Foreword: It’s all forward now
The Roberts Court rarely finds a campaign finance law that it likes. That skeptical tradition continued with its recent ruling in McCutcheon v. Federal Election Commission. We say “rarely” because a majority did leave intact a part of Buckley v. Valeo . . . for now, at least. That said, if the past is any sign of the future, then it’s all forward now so far as the Court’s willingness to set aside campaign finance laws on First Amendment grounds.
Facts & figures
In the past eight years, since Chief Justice John Roberts and Justice Samuel Alito have been on the Court, the Justices have handed down six First Amendment campaign finance opinions, starting with Randall v. Sorrell (2006) and culminating with yesterday’s McCutcheon decision. In all of those cases, save Randall where the vote was 6-3, the First Amendment claim was sustained by a five-to-four margin. With McCutcheon, the Chief Justice has written the most majority/plurality opinions (three) in this line of cases. He has also now written the most majority/plurality opinions (eleven) in the thirty-one First Amendment free expression cases handed down since he joined the Court. This is more than twice as many as the next Justice in line, Justices Anthony Kennedy and Antonin Scalia (five each).
McCutcheon took a long time to decide – the case was handed down 175 days after it was argued. Though twenty amicus briefs were submitted to the Court in McCutcheon (twelve supporting McCutcheon and the RNC and eight supporting the government), the Justices made only five direct references to them. In his plurality opinion, the Chief Justice referenced the briefs filed by the Cause of Action Institute and the National Republican Senatorial Committee. Justice Breyer’s dissent referenced three amicus briefs, filed by Americans for Campaign Reform, the Campaign Legal Center, and the Democratic Members of the United States House of Representatives.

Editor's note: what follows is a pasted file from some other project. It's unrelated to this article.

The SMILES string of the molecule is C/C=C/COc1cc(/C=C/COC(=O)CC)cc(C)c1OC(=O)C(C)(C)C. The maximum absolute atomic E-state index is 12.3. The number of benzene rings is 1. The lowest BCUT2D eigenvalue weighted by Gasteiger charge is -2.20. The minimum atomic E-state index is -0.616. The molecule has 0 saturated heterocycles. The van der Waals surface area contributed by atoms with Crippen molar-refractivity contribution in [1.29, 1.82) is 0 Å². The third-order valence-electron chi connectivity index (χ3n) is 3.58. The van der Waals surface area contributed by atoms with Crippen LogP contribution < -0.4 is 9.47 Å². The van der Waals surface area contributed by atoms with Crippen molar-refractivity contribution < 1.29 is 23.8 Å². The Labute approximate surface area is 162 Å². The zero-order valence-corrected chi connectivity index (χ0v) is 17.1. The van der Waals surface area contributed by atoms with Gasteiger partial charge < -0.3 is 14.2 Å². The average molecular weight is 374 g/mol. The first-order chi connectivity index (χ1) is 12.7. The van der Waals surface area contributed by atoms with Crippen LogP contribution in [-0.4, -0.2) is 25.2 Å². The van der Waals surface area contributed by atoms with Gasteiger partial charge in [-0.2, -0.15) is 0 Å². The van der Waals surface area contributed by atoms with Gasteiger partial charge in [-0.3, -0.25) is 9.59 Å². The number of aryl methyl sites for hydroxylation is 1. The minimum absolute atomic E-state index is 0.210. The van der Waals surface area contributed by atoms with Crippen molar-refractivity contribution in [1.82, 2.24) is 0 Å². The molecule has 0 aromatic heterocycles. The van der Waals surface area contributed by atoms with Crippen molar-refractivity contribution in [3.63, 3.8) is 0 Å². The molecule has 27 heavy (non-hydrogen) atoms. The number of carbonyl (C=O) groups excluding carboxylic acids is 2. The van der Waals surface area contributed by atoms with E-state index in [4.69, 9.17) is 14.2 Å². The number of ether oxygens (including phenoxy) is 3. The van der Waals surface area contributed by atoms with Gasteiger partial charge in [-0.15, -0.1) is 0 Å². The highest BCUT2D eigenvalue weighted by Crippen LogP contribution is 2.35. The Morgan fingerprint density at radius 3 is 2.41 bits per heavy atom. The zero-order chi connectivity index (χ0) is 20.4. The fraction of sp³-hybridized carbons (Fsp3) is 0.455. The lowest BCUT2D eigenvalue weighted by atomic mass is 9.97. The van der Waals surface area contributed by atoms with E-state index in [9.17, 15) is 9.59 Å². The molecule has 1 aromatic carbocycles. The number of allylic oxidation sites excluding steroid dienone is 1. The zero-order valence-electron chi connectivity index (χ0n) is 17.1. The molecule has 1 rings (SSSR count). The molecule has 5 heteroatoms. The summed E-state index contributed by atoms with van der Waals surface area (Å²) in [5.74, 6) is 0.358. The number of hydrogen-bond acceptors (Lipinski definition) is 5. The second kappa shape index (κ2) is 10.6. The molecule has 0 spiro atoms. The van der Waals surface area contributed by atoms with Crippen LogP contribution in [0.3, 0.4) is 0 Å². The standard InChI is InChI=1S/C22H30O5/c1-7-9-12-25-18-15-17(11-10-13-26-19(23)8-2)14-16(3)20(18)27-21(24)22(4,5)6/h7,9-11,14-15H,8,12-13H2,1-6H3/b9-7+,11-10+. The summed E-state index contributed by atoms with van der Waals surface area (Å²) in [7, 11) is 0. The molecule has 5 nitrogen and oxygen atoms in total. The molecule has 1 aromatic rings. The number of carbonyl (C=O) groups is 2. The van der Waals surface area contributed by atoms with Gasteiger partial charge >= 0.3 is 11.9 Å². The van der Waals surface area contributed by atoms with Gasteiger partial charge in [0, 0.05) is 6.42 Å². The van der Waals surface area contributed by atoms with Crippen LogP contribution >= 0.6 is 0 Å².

Reliance on secondary sources
While James Madison and The Federalist Papers were quoted by the dissent, neither the plurality opinion nor Justice Thomas’s concurrence found the need to do so. Then again, the plurality did quote from an Edmund Burke speech, though it otherwise did not cite to any other secondary sources apart from references to news articles. Justice Thomas did not reference any secondary scholarly authorities, not even any originalist sources. In his dissenting opinion, Justice Breyer did find some use for secondary sources beyond the two mentioned. Those sources ranged from Jean Jacques Rousseau’s An Inquiry Into the Nature of the Social Contract (1791) to James Wilson’s Commentaries on the Constitution of the United States of America (1792) to precise page citations to Robert Post’s forthcoming book Citizens Divided: Campaign Financed Reform and the Constitution. The latter citation may be a first in Supreme Court history, especially since we were unable to find any reference to it in any of the briefs filed with Court or in any text of the forthcoming book (due out in June) on the Internet. Another possible first: Breyer’s reference to the Oxford Dictionary of Humorous Quotations. Finally, all in all, none of the opinions found any value in relying on any law review articles.